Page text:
For example, consider an auto loan balance transfer to a credit card. This kind of balance transfer would likely increase your credit utilization—no matter whether you transfer that balance to an existing credit card or to a brand-new one.
On the other hand, a balance transfer from an existing credit card to a brand-new credit card could improve your credit utilization. That’s because opening a new credit card increases your amount of available credit. But keep in mind that your credit utilization might not improve if you close the old card.
Is a Balance Transfer Right for You?
Everyone's financial situation is different. Whether a balance transfer is right for you depends on your unique circumstances.
Here are a couple of things to keep in mind.
Introductory and Promotional Interest Rates
One of the perks of a balance transfer is that it might help you get a lower interest rate. And a lower rate could help you pay less in interest and pay off your debt faster.
Many credit cards offer introductory or promotional interest rates for balance transfers. But those rates are only for a limited time—they don’t last forever. So if you take advantage of a low introductory or promotional rate, be sure you know when the low rate will expire and when the standard rate will apply.
Balance Transfer Fees
Balance transfers aren’t necessarily free. Even if a balance transfer comes with 0% annual percentage rate (APR) for a limited time, you may still be charged a balance transfer fee. That fee could be a flat fee, or it could be a percentage of the transferred balance. So keep in mind that a balance transfer might not help you save if the fees cost more than what you’re saving in interest.
After transferring one or more balances to a credit card, you still have to make monthly minimum payments on that card. If you make a late payment or miss a payment altogether, you might lose your introductory or promotional interest rate. Your issuer might even charge a penalty APR after a late or missed payment. And that penalty APR might be much higher than the standard APR that applies after the introductory or promotional period.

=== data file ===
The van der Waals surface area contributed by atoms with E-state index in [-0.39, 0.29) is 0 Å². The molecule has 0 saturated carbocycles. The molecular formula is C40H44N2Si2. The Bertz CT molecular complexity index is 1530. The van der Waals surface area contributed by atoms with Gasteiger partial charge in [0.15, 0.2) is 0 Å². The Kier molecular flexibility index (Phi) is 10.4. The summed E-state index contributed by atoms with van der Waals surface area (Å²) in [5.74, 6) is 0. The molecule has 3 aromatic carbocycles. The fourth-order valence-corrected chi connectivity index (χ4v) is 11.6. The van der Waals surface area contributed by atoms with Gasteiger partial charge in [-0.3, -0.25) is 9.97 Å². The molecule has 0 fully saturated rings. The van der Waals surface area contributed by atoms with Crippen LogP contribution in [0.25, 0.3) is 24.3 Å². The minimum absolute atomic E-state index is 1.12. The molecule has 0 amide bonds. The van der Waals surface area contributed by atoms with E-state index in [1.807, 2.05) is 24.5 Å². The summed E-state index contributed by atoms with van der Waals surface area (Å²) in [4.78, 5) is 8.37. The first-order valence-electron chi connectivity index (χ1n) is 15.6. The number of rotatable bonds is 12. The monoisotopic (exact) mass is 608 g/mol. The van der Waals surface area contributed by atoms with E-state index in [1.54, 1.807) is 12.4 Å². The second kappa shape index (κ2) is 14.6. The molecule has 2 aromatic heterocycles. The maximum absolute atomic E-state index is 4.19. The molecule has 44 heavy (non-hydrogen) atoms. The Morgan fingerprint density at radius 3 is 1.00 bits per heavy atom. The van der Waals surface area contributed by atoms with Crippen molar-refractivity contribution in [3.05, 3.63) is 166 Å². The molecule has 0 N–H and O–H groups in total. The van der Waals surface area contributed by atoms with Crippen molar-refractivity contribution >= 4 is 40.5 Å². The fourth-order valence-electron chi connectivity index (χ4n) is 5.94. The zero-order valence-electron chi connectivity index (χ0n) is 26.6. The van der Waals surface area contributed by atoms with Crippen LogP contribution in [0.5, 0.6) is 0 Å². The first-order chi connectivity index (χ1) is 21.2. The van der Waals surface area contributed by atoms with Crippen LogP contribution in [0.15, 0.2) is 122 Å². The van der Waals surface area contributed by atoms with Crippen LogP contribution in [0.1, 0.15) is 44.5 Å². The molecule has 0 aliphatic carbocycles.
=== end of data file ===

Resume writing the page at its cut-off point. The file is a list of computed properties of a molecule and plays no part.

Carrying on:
Be sure to know the terms and conditions of both your card and the introductory or promotional offer.
The Bottom Line on Balance Transfers and Your Credit Scores
There are a few ways a balance transfer might impact your credit. If a simplified, lower monthly payment helps you pay off your debt, you might see your credit scores improve. But if you apply for multiple cards in a short period of time or close your oldest line of credit, you might see negative effects on your credit.
And don’t forget that there are other things you should consider in addition to your credit scores. Balance transfers may come with fees. And they may come with introductory or promotional rates that expire after a period of time. So make sure you understand how balance transfers work. With enough knowledge, you can make a decision that’s right for you.
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We hope you found this helpful. Our content is not intended to provide legal, investment or financial advice or to indicate that a particular Capital One product or service is available or right for you. For specific advice about your unique circumstances, consider talking with a qualified professional.
Your CreditWise score is calculated using the TransUnion® VantageScore® 3.0 model, which is one of many scoring models used by lenders. It likely won’t be the same model your lender uses, but it is an accurate measure of your credit health. The availability of the CreditWise tool depends on our ability to obtain your credit history from TransUnion. Alerts are based on changes to your TransUnion and Experian® credit reports and information we find on the dark web. The tool is not guaranteed to detect all identity theft.